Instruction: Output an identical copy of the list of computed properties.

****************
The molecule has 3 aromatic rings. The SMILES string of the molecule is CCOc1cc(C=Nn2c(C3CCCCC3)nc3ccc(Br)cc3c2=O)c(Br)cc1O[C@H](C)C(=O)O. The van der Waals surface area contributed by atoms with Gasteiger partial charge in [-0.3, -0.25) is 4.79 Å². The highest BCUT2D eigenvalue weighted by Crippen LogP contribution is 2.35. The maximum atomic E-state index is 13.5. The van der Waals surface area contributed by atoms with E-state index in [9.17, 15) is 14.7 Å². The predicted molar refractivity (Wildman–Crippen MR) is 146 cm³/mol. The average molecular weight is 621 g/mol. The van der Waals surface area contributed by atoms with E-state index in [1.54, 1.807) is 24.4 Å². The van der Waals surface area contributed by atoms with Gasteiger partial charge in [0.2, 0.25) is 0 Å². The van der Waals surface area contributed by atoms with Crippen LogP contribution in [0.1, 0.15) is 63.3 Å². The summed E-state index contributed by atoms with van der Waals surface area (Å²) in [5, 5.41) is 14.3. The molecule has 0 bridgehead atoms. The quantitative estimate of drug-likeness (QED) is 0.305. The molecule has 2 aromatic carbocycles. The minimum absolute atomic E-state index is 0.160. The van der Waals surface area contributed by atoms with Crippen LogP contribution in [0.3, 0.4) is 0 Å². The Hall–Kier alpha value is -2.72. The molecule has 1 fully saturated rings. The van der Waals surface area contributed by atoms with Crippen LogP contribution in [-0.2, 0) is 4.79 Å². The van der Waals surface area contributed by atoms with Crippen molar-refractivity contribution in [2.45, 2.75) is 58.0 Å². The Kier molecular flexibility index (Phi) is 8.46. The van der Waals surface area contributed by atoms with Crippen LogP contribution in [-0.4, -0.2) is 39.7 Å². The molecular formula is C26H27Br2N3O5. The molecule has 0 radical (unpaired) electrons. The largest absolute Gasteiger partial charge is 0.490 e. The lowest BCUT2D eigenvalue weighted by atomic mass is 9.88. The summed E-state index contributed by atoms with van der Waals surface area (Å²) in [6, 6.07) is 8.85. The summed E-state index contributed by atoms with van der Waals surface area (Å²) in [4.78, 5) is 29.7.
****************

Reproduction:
The molecule has 3 aromatic rings. The SMILES string of the molecule is CCOc1cc(C=Nn2c(C3CCCCC3)nc3ccc(Br)cc3c2=O)c(Br)cc1O[C@H](C)C(=O)O. The van der Waals surface area contributed by atoms with Gasteiger partial charge in [-0.3, -0.25) is 4.79 Å². The highest BCUT2D eigenvalue weighted by Crippen LogP contribution is 2.35. The maximum atomic E-state index is 13.5. The van der Waals surface area contributed by atoms with E-state index in [9.17, 15) is 14.7 Å². The predicted molar refractivity (Wildman–Crippen MR) is 146 cm³/mol. The average molecular weight is 621 g/mol. The van der Waals surface area contributed by atoms with E-state index in [1.54, 1.807) is 24.4 Å². The van der Waals surface area contributed by atoms with Gasteiger partial charge in [0.2, 0.25) is 0 Å². The van der Waals surface area contributed by atoms with Crippen LogP contribution in [0.1, 0.15) is 63.3 Å². The summed E-state index contributed by atoms with van der Waals surface area (Å²) in [5, 5.41) is 14.3. The molecule has 0 bridgehead atoms. The quantitative estimate of drug-likeness (QED) is 0.305. The molecule has 2 aromatic carbocycles. The minimum absolute atomic E-state index is 0.160. The van der Waals surface area contributed by atoms with Crippen LogP contribution in [0.3, 0.4) is 0 Å². The Hall–Kier alpha value is -2.72. The molecule has 1 fully saturated rings. The van der Waals surface area contributed by atoms with Crippen LogP contribution in [-0.2, 0) is 4.79 Å². The van der Waals surface area contributed by atoms with Crippen molar-refractivity contribution in [2.45, 2.75) is 58.0 Å². The Kier molecular flexibility index (Phi) is 8.46. The van der Waals surface area contributed by atoms with Crippen LogP contribution in [-0.4, -0.2) is 39.7 Å². The molecular formula is C26H27Br2N3O5. The molecule has 0 radical (unpaired) electrons. The largest absolute Gasteiger partial charge is 0.490 e. The lowest BCUT2D eigenvalue weighted by atomic mass is 9.88. The summed E-state index contributed by atoms with van der Waals surface area (Å²) in [6, 6.07) is 8.85. The summed E-state index contributed by atoms with van der Waals surface area (Å²) in [4.78, 5) is 29.7.